Commutator No. 224, Winter 4th Quarter
Membership Year 2018
Titanic Historical Society 55th Anniversary Convention
Fort William Henry Hotel, Lake George, New York
The THS convention at the Ft. William Henry Hotel, was inspired. Located in the idyllic setting of the Adirondack mountains and Lake George, originally named Lac du St. Sacrement by French Jesuit missionaries in 1646. During the French and Indian War of 1754-1763 between the French and the English, and during the construction of Fort William Henry in 1755, (its reproduction is next to the hotel) the British General Sir William Johnson named the lake Lake George to honor his king, King George IL.
Throughout the weekend the weather was perfect, sunny in the 80’s. September in upstate New York sometimes can be “iffy”. Teh steamship cruise/luncheon on the lake was a highlight. The speakers and programs were outstanding and varied. Three special dinners, BBQ Buffet, Salute to the THS Members and The Gala Banquet provided by the hotel staff was exceptional. We hope the story within these pages brings back many warm memories and an invitation to those who couldn’t come to join us next time.
By Karen Kamuda
Ferrying Canadian Troops: Olympic in the First World War (Part 2)
In the life of Olympic, the time she spent ferrying Canadian troops during the First World War is a frequently overlooked part of her career. Olympic was cheered enthusiastically by Canadian troops who sailed aboard her, nicknaming her Old Reliable, praised for services rendered to other ships and honoured for her own success in attacking an enemy submarine. Carrying more Canadian soldiers than any other vessel, Olympic was an important part of Canada’s war effort.
Accommodating close to 6,000 soldiers at a time, Olympic made ten round trips from Liverpool to Halifax between March and December 1916. On return voyages, she carried the wounded, civilians, Canadian and American troops across the Atlantic.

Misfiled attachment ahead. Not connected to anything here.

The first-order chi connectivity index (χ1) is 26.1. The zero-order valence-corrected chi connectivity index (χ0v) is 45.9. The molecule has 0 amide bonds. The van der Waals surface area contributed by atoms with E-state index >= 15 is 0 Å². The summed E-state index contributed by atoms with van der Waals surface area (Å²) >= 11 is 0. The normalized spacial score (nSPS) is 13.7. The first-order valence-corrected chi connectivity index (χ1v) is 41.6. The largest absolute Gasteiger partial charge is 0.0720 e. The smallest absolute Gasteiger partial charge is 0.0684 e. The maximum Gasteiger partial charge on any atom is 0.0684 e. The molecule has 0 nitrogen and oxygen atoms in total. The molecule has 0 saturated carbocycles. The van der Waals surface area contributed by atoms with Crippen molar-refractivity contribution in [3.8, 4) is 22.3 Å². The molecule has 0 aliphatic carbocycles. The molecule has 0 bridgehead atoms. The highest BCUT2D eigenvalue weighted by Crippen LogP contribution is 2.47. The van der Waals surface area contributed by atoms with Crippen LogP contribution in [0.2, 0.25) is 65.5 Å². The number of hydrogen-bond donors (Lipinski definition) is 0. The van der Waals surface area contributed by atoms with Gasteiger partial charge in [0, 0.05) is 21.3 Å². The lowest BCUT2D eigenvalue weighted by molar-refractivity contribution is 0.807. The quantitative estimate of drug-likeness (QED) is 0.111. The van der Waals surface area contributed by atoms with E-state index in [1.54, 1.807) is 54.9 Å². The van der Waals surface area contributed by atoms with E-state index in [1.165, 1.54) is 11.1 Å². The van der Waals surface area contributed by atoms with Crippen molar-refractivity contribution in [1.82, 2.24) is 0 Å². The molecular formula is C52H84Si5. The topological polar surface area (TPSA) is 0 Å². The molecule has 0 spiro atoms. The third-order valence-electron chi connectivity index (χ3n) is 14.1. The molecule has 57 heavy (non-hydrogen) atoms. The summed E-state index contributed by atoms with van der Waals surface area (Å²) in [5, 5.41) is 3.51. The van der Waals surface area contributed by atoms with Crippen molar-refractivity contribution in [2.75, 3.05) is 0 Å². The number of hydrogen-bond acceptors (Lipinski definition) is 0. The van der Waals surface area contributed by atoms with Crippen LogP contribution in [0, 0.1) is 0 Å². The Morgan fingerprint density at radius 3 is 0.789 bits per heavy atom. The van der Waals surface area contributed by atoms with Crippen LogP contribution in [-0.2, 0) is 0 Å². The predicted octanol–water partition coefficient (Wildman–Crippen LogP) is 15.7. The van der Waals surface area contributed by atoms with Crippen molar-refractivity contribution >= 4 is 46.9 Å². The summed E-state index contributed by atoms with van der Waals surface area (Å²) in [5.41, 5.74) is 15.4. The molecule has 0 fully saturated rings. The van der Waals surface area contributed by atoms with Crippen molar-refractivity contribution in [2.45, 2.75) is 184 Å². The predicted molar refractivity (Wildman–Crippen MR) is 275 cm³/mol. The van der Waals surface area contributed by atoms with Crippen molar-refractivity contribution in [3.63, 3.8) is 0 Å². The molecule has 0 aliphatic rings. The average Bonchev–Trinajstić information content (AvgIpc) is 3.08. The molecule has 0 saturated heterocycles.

Most information on Olympic’s war service is from the memoirs of Captain Sir Bertram Hayes. The first-hand information provides interesting details of the experiences of sailing on the vessel, life on board, embarkation and disembarkation, supplying and handling of this large ship in frequently hazardous circumstances and the danger from submarines.
By David R. Gray
Sea Poste: THS members’ correspondence about the convention. Searching for information on William Murdoch; a box to identify; information on a 1912 movie advertisement
Titanic: She Sailed Only Half Full?
Using the best documentation we have today thanks to international researchers, it appears she sailed with 53 percent of her passenger accommodation occupied.
By Mark Chirnside
In an exclusive interview for the Titanic Historical Society, journalist Helene Drouais talked to Randy Bryan Bigham, THS member and biographer of Lady Duff Gordon, about his collection of the famous designer’s work, displayed for the first time at the Titanic Museum Attractions in Branson and Pigeon Forge.
By Helene Drouais with Randy B. Bigham